We’re proud to have a great team of individuals at our company and wanted to introduce you to a few of them. First up, meet Nick Scott – one of the developer extraordinaires at Nagios. Nick is the creator of the NSTI and NCPA addons for Nagios and is a key developer of Nagios XI and Nagios Network Analyzer.
Last week we discussed monitoring a Windows machine with NCPA and Nagios XI to make sure that the server was functioning properly. In order to showcase the cross-platform capabilities of NCPA (Nagios Cross-Platform Agent) we decided it would be a good idea to show how to monitor a Linux machine as well. In this article I will show you how easy it is to monitor a Linux box using the same exact agent that we used to monitor the Windows box last week. Here’s how you do it.
1. Installing and configuring NCPA on the remote box
Next, you will have to edit the “community_string” in the NCPA config file. The “community_string” is the token that you will use to log into the agent and also allows the Nagios XI server to communicate with the NCPA agent. This process is comparable to entering a token in the GUI installer when monitoring a Windows machine. Continue reading ‘Monitoring a Linux Machine with Nagios XI & NCPA’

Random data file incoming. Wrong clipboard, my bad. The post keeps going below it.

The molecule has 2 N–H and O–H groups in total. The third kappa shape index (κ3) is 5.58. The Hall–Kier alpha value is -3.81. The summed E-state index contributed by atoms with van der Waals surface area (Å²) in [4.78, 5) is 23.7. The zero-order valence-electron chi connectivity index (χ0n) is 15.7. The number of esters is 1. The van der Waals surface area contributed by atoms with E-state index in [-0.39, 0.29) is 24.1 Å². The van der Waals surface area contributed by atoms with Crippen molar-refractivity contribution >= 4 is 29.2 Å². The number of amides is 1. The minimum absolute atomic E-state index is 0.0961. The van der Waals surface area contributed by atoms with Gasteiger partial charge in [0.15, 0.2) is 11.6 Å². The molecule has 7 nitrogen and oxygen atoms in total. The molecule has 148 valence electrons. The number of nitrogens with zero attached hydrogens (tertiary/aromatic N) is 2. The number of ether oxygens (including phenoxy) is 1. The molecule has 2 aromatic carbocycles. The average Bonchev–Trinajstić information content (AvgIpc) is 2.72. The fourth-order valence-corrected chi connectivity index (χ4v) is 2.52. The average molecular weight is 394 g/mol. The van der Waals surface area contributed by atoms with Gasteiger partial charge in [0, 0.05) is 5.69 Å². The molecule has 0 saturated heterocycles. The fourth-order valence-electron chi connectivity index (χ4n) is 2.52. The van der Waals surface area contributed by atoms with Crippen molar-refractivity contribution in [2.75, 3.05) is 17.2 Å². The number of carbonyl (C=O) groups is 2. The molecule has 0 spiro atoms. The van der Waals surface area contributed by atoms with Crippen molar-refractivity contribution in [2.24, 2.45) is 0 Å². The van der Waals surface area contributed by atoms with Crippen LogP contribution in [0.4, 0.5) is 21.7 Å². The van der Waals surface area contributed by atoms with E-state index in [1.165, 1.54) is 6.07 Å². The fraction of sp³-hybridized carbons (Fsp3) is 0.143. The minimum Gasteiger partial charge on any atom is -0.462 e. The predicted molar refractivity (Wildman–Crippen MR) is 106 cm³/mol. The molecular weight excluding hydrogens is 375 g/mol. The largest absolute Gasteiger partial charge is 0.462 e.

We have recently developed a cross-platform monitoring agent called NCPA that is designed to simplify the monitoring of devices with a wide variety of operating systems. NCPA can be used as a passive or active agent and monitors a multitude of different metrics right out of the box. In this article I will show you how easy it is to monitor a Windows machine with Nagios XI and NCPA. To do this, simply follow these 3 easy steps:
Step 1 – Installing and configuring NCPA on the remote box.
In this example, we will be using NCPA as an active agent. This is the quickest and easiest way to begin monitoring with NCPA. The image below is what the installation GUI looks like on the Windows device that you’re monitoring. To use NCPA as an active agent, all you have to do is enter a token. This token will be used to authenticate the connection between the Nagios XI server and the monitored device later in the article, so it’s important to choose a token you will remember. For this example, we entered “welcome“. Click Next to finish the installation.